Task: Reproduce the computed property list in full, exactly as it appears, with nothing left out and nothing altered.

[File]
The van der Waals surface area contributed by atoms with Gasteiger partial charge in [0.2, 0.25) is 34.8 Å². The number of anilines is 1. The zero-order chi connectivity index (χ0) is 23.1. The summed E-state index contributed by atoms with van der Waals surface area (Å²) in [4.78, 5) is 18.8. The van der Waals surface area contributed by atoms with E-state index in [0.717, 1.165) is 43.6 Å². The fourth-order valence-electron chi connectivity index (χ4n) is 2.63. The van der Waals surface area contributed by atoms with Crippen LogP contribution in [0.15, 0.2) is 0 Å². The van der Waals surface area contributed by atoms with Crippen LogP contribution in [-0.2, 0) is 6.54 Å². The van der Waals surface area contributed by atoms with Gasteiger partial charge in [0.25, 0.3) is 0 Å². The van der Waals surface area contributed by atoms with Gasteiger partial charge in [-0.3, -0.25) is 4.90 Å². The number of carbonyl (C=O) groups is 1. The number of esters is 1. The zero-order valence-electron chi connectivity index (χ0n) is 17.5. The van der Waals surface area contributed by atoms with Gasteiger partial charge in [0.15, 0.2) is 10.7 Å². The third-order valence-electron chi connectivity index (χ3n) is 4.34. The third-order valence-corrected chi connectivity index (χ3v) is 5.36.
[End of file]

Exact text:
The van der Waals surface area contributed by atoms with Gasteiger partial charge in [0.2, 0.25) is 34.8 Å². The number of anilines is 1. The zero-order chi connectivity index (χ0) is 23.1. The summed E-state index contributed by atoms with van der Waals surface area (Å²) in [4.78, 5) is 18.8. The van der Waals surface area contributed by atoms with E-state index in [0.717, 1.165) is 43.6 Å². The fourth-order valence-electron chi connectivity index (χ4n) is 2.63. The van der Waals surface area contributed by atoms with Crippen LogP contribution in [0.15, 0.2) is 0 Å². The van der Waals surface area contributed by atoms with Crippen LogP contribution in [-0.2, 0) is 6.54 Å². The van der Waals surface area contributed by atoms with Gasteiger partial charge in [0.25, 0.3) is 0 Å². The van der Waals surface area contributed by atoms with Gasteiger partial charge in [-0.3, -0.25) is 4.90 Å². The number of carbonyl (C=O) groups is 1. The number of esters is 1. The zero-order valence-electron chi connectivity index (χ0n) is 17.5. The van der Waals surface area contributed by atoms with Gasteiger partial charge in [0.15, 0.2) is 10.7 Å². The third-order valence-electron chi connectivity index (χ3n) is 4.34. The third-order valence-corrected chi connectivity index (χ3v) is 5.36.